Bringing the new songs to life alongside classic spanning Iggy’s storied career, Iggy is joined by Homme and the powerhouse band that recorded Post Pop Depression , including Homme’s QOTSA bandmate and Dead Weather-man Dean Fertita and Arctic Monkeys’ Matt Helders, and fleshed out with touring members Troy Van Leeuwen (QOTSA) and Matt Sweeney (Chavez, Bonnie Prince Billy).

Post Pop Depression…picks up where Lust For Life left off… The lyrics reflect on memories, hint at characters and offer advice and confessions; they can be hard-nosed, remorseful, flippant, combative or philosophical.”

Setlist:

0:04 Lust For Life
5:33 American Valhalla
10:06 Sixteen
12:41 In The Lobby
16:58 Some Weird Sin
20:46 Funtime
23:45 Tonight
28:01 Sunday
33:04 China Girl
39:43 Break Into Your Heart
43:49 Gardenia
48:55 Interview of the whole Band

Iggy Pop with
Josh Homme – guitar, vocals
Dean Fertita – guitar, vocals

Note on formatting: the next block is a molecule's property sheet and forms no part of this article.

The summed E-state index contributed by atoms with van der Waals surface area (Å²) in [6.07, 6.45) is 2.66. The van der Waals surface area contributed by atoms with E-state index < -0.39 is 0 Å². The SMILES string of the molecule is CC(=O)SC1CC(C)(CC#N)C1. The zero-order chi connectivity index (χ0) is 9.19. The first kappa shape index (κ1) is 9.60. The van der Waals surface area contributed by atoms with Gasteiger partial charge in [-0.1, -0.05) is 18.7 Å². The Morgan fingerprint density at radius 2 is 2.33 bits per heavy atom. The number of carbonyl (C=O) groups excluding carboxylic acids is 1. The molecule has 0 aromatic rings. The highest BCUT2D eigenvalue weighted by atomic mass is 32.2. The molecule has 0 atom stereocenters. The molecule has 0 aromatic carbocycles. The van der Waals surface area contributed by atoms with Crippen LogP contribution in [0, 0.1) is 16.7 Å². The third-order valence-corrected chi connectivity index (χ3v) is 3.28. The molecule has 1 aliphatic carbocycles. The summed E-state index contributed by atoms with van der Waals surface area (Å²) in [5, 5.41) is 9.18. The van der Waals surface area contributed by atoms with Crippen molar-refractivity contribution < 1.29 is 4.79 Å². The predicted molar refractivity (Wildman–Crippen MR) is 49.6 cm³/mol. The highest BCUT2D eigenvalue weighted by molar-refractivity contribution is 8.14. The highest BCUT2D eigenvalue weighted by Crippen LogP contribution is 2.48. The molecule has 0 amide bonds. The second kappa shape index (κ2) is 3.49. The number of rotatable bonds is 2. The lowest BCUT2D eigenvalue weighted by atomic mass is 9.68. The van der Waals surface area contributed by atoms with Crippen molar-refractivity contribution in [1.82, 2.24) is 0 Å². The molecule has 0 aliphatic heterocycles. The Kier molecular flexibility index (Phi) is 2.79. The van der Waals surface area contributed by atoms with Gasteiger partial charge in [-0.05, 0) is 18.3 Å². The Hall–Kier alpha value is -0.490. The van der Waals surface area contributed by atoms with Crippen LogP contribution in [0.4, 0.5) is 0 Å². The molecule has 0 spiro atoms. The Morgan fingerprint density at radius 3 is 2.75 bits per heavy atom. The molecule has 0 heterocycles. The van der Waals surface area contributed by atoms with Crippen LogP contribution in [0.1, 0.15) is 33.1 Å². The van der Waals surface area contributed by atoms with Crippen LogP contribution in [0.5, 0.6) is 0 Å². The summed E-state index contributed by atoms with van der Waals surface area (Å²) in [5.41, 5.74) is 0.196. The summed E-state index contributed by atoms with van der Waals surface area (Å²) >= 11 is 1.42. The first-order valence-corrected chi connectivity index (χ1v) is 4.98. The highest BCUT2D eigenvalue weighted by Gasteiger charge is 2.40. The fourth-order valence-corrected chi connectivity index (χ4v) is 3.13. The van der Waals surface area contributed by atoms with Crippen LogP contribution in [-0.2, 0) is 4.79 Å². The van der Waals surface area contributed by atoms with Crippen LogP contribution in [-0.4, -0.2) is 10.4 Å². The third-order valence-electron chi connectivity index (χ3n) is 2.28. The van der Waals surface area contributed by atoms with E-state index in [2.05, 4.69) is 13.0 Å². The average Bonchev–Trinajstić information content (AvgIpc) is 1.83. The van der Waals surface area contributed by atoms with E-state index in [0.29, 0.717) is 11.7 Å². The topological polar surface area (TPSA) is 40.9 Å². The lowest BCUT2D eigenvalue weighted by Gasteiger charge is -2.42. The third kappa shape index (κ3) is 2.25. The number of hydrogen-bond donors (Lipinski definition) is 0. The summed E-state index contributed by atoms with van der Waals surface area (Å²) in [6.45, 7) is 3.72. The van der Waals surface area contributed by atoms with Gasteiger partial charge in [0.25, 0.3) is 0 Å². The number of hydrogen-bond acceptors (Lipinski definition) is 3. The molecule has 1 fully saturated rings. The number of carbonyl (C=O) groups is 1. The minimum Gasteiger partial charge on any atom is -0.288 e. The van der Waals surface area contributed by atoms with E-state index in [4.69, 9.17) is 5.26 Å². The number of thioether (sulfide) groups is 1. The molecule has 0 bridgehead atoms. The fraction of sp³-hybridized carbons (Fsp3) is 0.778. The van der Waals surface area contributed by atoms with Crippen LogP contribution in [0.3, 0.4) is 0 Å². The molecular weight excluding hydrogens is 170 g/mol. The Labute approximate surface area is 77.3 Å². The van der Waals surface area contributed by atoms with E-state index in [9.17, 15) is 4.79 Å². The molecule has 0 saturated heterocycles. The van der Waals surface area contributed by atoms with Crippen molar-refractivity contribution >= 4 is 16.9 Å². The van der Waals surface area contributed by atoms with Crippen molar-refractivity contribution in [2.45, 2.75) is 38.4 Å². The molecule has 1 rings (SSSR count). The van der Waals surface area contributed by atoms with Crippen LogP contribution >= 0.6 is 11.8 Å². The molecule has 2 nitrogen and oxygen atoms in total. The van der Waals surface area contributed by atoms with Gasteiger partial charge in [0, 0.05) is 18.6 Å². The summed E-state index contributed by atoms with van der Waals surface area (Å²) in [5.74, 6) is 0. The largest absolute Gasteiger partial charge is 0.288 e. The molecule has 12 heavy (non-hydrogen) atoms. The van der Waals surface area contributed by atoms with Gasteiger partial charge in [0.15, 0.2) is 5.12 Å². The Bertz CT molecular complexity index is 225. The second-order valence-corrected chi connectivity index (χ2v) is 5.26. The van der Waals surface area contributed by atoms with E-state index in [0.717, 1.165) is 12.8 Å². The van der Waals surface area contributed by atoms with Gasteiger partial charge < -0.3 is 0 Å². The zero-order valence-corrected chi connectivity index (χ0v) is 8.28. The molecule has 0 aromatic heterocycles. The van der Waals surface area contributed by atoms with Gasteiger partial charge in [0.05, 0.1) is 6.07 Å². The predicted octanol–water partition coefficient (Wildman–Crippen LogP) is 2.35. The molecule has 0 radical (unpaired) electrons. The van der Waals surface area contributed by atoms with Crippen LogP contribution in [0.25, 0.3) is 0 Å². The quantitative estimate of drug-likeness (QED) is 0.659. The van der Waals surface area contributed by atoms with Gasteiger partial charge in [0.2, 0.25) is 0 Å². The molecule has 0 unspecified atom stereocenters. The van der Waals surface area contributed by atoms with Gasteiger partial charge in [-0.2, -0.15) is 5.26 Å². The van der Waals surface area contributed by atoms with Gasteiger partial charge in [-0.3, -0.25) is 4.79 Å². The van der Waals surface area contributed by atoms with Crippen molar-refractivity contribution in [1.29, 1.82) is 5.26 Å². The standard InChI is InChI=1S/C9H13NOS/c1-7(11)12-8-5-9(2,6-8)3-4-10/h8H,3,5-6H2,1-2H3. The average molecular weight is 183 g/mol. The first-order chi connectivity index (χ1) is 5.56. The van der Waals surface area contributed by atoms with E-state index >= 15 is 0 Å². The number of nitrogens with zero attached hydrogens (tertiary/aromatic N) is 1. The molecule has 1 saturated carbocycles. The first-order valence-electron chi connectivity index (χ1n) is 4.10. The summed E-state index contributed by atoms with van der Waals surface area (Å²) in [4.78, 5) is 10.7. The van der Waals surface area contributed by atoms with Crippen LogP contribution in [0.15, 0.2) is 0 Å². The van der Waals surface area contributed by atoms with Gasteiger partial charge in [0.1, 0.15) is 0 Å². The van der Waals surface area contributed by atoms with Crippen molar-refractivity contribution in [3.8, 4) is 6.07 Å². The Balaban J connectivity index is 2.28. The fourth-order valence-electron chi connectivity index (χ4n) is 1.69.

Matt Helders – drums, vocals
Troy Van Leeuwen – guitar, keyboards, percussion, vocals
Matt Sweeney – bass, vocals

At SXSW on the Wednesday; this elder-statesmen Stooge owned the night. He hit the ACL Live at the Moody Theater stage in a sharp black suit and charged right into the tone-setting “Lust for Life” and “Sister Midnight,” and by the time the 68-years-awesome punk icon had finished his third song, the new track “American Valhalla,” he was shirtless – his famously gnarled, sinewy, constantly contorting, and occasionally stage-diving torso on proud display.

Incredibly, this was only the third show for Pop and his new all-star backing band – current collaborator Josh Homme, of Queens of the Stone Age; time-keeping beast Matt Helders, of the Arctic Monkeys; Chavez’s Matt Sweeney on bass; and multi-instrumentalists Dean Fertita (QOTSA, the Dead Weather) and Troy Van Leeuwen (QOTSA, A Perfect Circle, Failure). But they were a tight and aggressive unit, sounding like they’d been playing together for years. Together, they tore through 22 tunes, including Berlin-era-Bowie-esque tracks from the stellar new Homme-produced album Post Pop Depression (“Gardenia” “Break Into Your Heart”); solo classics like “Funtime,” “Nightclubbing,” “The Passenger,” and “China Girl”; and rarities like “Success” and “Baby.” The crowd went wild. At one point, when Pop taunted/tempted the audience by yelling, “Come up here and f— me!,” it seemed like he had more than a few volunteers.